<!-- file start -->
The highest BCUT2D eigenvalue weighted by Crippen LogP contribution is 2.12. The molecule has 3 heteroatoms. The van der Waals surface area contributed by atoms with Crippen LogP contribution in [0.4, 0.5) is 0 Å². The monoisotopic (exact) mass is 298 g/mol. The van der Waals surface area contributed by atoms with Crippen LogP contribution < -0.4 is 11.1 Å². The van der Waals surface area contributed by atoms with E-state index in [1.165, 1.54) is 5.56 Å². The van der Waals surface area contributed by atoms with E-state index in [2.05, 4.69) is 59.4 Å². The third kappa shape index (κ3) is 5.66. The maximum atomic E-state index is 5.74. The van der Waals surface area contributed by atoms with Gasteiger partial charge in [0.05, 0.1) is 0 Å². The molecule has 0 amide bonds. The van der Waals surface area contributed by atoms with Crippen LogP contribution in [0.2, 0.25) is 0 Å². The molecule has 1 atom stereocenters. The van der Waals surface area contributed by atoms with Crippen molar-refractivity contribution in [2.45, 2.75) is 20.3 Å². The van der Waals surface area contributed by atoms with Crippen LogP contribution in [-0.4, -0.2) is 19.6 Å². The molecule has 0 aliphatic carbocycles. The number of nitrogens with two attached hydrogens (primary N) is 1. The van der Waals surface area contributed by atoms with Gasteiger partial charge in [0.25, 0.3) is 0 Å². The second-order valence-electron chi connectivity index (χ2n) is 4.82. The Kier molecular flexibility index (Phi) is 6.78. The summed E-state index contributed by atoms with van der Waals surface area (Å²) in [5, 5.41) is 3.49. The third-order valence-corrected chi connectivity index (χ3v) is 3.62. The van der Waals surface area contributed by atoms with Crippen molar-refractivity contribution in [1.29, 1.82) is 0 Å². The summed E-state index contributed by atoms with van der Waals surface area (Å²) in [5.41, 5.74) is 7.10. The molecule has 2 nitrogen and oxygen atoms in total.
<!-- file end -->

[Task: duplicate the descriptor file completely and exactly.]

The highest BCUT2D eigenvalue weighted by Crippen LogP contribution is 2.12. The molecule has 3 heteroatoms. The van der Waals surface area contributed by atoms with Crippen LogP contribution in [0.4, 0.5) is 0 Å². The monoisotopic (exact) mass is 298 g/mol. The van der Waals surface area contributed by atoms with Crippen LogP contribution < -0.4 is 11.1 Å². The van der Waals surface area contributed by atoms with E-state index in [1.165, 1.54) is 5.56 Å². The van der Waals surface area contributed by atoms with E-state index in [2.05, 4.69) is 59.4 Å². The third kappa shape index (κ3) is 5.66. The maximum atomic E-state index is 5.74. The van der Waals surface area contributed by atoms with Gasteiger partial charge in [0.05, 0.1) is 0 Å². The molecule has 0 amide bonds. The van der Waals surface area contributed by atoms with Crippen LogP contribution in [0.2, 0.25) is 0 Å². The molecule has 1 atom stereocenters. The van der Waals surface area contributed by atoms with Crippen molar-refractivity contribution in [2.45, 2.75) is 20.3 Å². The van der Waals surface area contributed by atoms with Crippen LogP contribution in [-0.4, -0.2) is 19.6 Å². The molecule has 0 aliphatic carbocycles. The number of nitrogens with two attached hydrogens (primary N) is 1. The van der Waals surface area contributed by atoms with Gasteiger partial charge in [0.25, 0.3) is 0 Å². The second-order valence-electron chi connectivity index (χ2n) is 4.82. The Kier molecular flexibility index (Phi) is 6.78. The summed E-state index contributed by atoms with van der Waals surface area (Å²) in [5, 5.41) is 3.49. The third-order valence-corrected chi connectivity index (χ3v) is 3.62. The van der Waals surface area contributed by atoms with Crippen molar-refractivity contribution in [1.29, 1.82) is 0 Å². The summed E-state index contributed by atoms with van der Waals surface area (Å²) in [5.41, 5.74) is 7.10. The molecule has 2 nitrogen and oxygen atoms in total.